[ -T ]
  [ -w ]
  [ -z zone ]
  [ file ... ]

Display historical information. To use the history command, you must first set up the history file in the repository. See Section 14.3.3, "Repository Structure" for more information on this file.

NOTE

When used with the history command, the functions of -f, -l, -n, and -p are not the same as elsewhere in CVS.

The standard meanings of the common client options -D, and -r apply. History is reported for activity subsequent to the date or revision indicated. Additional options are listed in Table 14-24.

Table 14-24. history Options

Option

Description

-a

Show history for all users (default is current user).

-b str

Show history back to the first record containing str in the module name, filename, or repository path.

-c

Report each commit.

-e

Report everything.

-f file

Show the most recent event for file.

-l

Show last event only.

-m module

Produce a full report on module.

-n module

Report the last event for module.

-o

Report on modules that have been checked out.

-p repository

Show history for a particular repository directory.

-t tag

Show history since the tag tag was last added to the history file.

-T

Report on all tags.

-u name

Show history for a particular user.

-w

Show history only for the current working directory.

-w zone

Display times according to the time zone zone.

-x type

Report on specific types of activity. See Table 14-25.

The -p option should limit the history report to entries for the directory or directories (if multiple -p options are specified) given, but as of Version 1.10.8, it doesn't seem to affect the output. For example, to report history for the CVSROOT and hello modules, run the command:

cvs history -p CVSROOT -p hello

Using -t is faster than using -r because it only needs to search through the history file, not all of the RCS files.

The record types shown in Table 14-25 are generated by update commands.

Table 14-25. Update-Related history Record Types

Type

Description

C

Merge was necessary, but conflicts requiring manual intervention occurred.

G

Successful automatic merge.

U

Working file copied from repository.

W

Working copy deleted.

The record types shown in Table 14-26 are generated by commit commands:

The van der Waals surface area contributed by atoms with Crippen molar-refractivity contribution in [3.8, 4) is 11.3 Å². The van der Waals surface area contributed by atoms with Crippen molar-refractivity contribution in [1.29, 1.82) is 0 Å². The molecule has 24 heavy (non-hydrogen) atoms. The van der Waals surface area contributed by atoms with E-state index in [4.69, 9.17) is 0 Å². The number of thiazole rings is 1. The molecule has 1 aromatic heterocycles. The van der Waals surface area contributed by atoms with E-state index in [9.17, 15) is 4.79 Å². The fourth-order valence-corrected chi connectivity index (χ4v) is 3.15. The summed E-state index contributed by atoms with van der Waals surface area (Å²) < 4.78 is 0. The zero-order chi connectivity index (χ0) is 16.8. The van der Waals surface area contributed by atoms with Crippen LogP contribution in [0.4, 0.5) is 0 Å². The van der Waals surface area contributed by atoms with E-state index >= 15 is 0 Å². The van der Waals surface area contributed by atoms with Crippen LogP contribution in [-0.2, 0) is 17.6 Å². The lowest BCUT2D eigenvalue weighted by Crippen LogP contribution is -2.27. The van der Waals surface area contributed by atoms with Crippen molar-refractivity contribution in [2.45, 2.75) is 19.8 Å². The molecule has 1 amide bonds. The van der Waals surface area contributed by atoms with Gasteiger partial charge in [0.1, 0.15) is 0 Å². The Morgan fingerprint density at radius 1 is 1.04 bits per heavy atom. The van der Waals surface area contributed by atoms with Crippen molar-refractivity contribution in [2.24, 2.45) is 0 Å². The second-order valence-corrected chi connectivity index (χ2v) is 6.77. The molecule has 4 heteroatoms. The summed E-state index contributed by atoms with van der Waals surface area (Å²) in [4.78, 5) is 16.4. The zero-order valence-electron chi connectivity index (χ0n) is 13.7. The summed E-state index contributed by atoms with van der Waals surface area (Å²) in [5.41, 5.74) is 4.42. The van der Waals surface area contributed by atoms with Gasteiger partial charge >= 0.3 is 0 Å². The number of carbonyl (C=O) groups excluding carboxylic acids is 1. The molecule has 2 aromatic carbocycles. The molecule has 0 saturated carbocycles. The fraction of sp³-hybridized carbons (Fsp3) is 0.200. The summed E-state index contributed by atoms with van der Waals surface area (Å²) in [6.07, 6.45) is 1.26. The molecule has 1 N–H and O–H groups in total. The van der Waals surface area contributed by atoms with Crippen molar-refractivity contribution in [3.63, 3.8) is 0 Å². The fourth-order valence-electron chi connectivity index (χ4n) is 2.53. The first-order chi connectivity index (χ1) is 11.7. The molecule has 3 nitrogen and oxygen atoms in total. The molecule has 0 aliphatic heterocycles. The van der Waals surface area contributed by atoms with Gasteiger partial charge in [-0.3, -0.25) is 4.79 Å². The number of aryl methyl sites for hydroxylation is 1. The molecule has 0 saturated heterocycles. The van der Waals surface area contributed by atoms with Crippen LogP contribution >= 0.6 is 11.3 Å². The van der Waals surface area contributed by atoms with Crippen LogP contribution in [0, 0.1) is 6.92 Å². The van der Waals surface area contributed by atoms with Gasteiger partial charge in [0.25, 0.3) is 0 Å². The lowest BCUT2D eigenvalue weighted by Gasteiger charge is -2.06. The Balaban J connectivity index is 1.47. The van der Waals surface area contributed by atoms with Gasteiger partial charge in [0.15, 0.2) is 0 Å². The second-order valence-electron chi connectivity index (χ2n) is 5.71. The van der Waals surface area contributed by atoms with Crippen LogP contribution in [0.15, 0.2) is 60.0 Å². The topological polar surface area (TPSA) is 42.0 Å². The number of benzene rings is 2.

Table 14-26. Commit-Related history Record Types

Type

Description

A

Added for the first time

M

Modified

R

Removed

Each of the record types shown in Table 14-27 is generated by a different command.

Table 14-27. Other history Record Types

Type

Command

E

export

F

release

O

checkout

T

rtag

14.4.7.11. import

import
  [ -b branch ]
  [ -d ]
  [ -I pattern ]
  [ -k kflag ]
  [ -m message ]
  [ -W spec ]
  module
  vendor_tag
  release_tag ...

Import an entire directory into the repository as a new module. Used to incorporate code from outside sources or other code that was initially created outside the control of the CVS repository. More than one release_tag may be specified, in which case multiple symbolic tags will be created for the initial revision.

The standard meaning of the common client option -k applies. Additional options are listed in Table 14-28.

Table 14-28. import Options

Option

Description

-b branch

Import to a vendor branch.

-d

Use the modification date and time of the file instead of the current date and time as the import date and time. For local repository locators only.

-I pattern

Filename patterns for files to ignore.

-m message

Use message as the log message instead of invoking the editor.

-W spec

Wrapper specification.

The -k setting will apply only to those files imported during this execution of the command. The keyword substitution modes of files already in the repository are not modified.

When used with -W, the spec variable is in the same format as entries in the cvswrappers administrative file (see Section 14.3.3.6, "The cvswrappers file").

Table 14-29 describes the status codes displayed by the import command.

Table 14-29. import Status Codes

Status

Description

C

Changed. The file is in the repository, and the sandbox version is different; a merge is required.

I

Ignored. The .cvsignore file is causing CVS to ignore the file.

L

Link. Symbolic links are ignored by CVS.

N

New. The file is new. It has been added to the repository.

U

Update. The file is in the repository, and the sandbox version is not different.

14.4.7.12. log

log
  [ -b ]
  [ -d dates ]
  [ -h ]
  [ -N ]
  [ -rrevisions ]
  [ -R ]
  [ -s state ]
  [ -t ]
  [ -wlogins ]
  [ file ... ]

Print an activity log for the files.

The standard meaning of the common client option -l applies. Additional options are listed in Table 14-30.

Table 14-30. log Options

Option

Description

-b

List revisions on default branch.

-d dates